I'm somewhat mystified as to your purpose here. This thread reads like you're the teacher in a Bible study course: offer a citation from scripture, ask a question about it that nobody answers, then answer it yourself.
 

Tecumsehsbones

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My prayer is, Lord deliver me from internet forum proselytizers......(Wannabe Preachers) who profess to know what happened or what someone said 2 to 4 thousand years ago
If I want to get preached to, I'll go to a church or synagogue !
And he who quotes himself has a fool for a source!
Better here than on a streetcorner you can't avoid.
 

Motar

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If that's so, and I don't believe it is, in fact I believe it's not, then he liberates us from a situation god deliberately and knowingly created and let us suffer in for millennia before deciding that a particularly brutal human sacrifice was the way to fix it. It's always seemed to me that an all powerful, all knowing deity should have been able to come up with a better plan than that. And really, on the evidence I'd have to conclude there's no plan at all, we're on our own here. The logic of Christianity has long eluded me. Magic tree, talking serpent, couple of gullible people the serpent is able to trick, which leads to us all having an evil spell on us called original sin, and we all suffer with that until god decides to provide us with a way to have it removed, subject to certain conditions of course... Sounds like a fairy tale to me.

I'm somewhat mystified as to your purpose here. This thread reads like you're the teacher in a Bible study course: offer a citation from scripture, ask a question about it that nobody answers, then answer it yourself.
It would bless me to hear your liberation philosophy, DS. How do you define freedom? How is it realized and maintained?
 

Dexter Sinister

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It would bless me to hear your liberation philosophy, DS. How do you define freedom? How is it realized and maintained?
These are deep and complex matters and it would require a lengthy essay to fully answer those questions, with citations from David Hume, Jeremy Bentham, Jean-Jacques Rousseau, Plato, Aristotle, Socrates, Thomas Hobbes, Thomas Jefferson, and a whole lot of other people who've thought and written more deeply about such things than I have. I don't propose to do that on an Internet message board, nobody would read it and I haven't the time or inclination anyway. But I can make some of the main points.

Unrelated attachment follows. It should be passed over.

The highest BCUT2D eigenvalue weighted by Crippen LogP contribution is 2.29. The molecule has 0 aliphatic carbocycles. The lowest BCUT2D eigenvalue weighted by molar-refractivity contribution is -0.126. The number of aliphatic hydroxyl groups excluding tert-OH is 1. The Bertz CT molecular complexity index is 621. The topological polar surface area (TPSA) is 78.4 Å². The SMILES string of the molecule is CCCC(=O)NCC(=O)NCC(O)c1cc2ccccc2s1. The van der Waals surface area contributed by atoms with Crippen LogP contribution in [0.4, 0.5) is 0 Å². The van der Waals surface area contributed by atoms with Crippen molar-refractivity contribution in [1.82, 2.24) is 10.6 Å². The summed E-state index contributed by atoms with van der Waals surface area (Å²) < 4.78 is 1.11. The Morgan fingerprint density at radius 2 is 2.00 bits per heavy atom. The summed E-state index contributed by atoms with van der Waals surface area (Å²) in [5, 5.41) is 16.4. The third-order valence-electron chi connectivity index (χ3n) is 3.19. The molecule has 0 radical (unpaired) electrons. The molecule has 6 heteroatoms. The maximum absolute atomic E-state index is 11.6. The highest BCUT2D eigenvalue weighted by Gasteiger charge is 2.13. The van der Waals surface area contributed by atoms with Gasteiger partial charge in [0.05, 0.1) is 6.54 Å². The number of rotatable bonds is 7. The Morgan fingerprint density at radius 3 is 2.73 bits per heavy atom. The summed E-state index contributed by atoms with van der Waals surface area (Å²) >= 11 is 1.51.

Freedom means the ability to act without undue constraint, I can go where I want, do what I want, say what I want, think what I want, without fear of being suppressed by an oppressive and controlling apparatus of the state or any other organization. There are some necessary limits on it of course, hence the key word "unduly" in the previous sentence. I can't utter death threats against politicians I dislike, for instance, or promote hatred of certain groups or individuals, or--a common example in first year philosophy courses--shout "FIRE!" in a crowded theatre, unless of course there actually IS a fire. Freedom, in other words, is a political matter, not a religious one, and it's realized and maintained by a general consensus in an organized society that this is the way we want things to be, what Rousseau first called The Social Contract.

Religion offers the very antithesis of that, enslavement to a rickety ideology in which you are constantly under surveillance by some divine dictator that you can't get away from even by dying. After your death, in fact, is when the really serious judgment of you, and its consequences, happens, and you can be condemned solely on the basis of your thoughts, not what you've said or done. No civilized polity will hang you for what you think, but religion claims it can and will, even, or perhaps especially, after you're gone. It can't really, there's no real substance to that, but it's managed to frighten a lot of people into believing it can.
 

Motar

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Thank you for sharing, DS. A biblical perspective of human philosophy is recorded in Colossians 2:8.
 

Motar

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Yes, the biblical perspective equates human philosophy with captivity (Colossians 2:8, NIV).
 

Motar

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“Now the Lord is the Spirit, and where the Spirit of the Lord is, there is freedom” (2 Corinthians 3:17, NIV).

Blessings, Friends. As always, you are appreciated!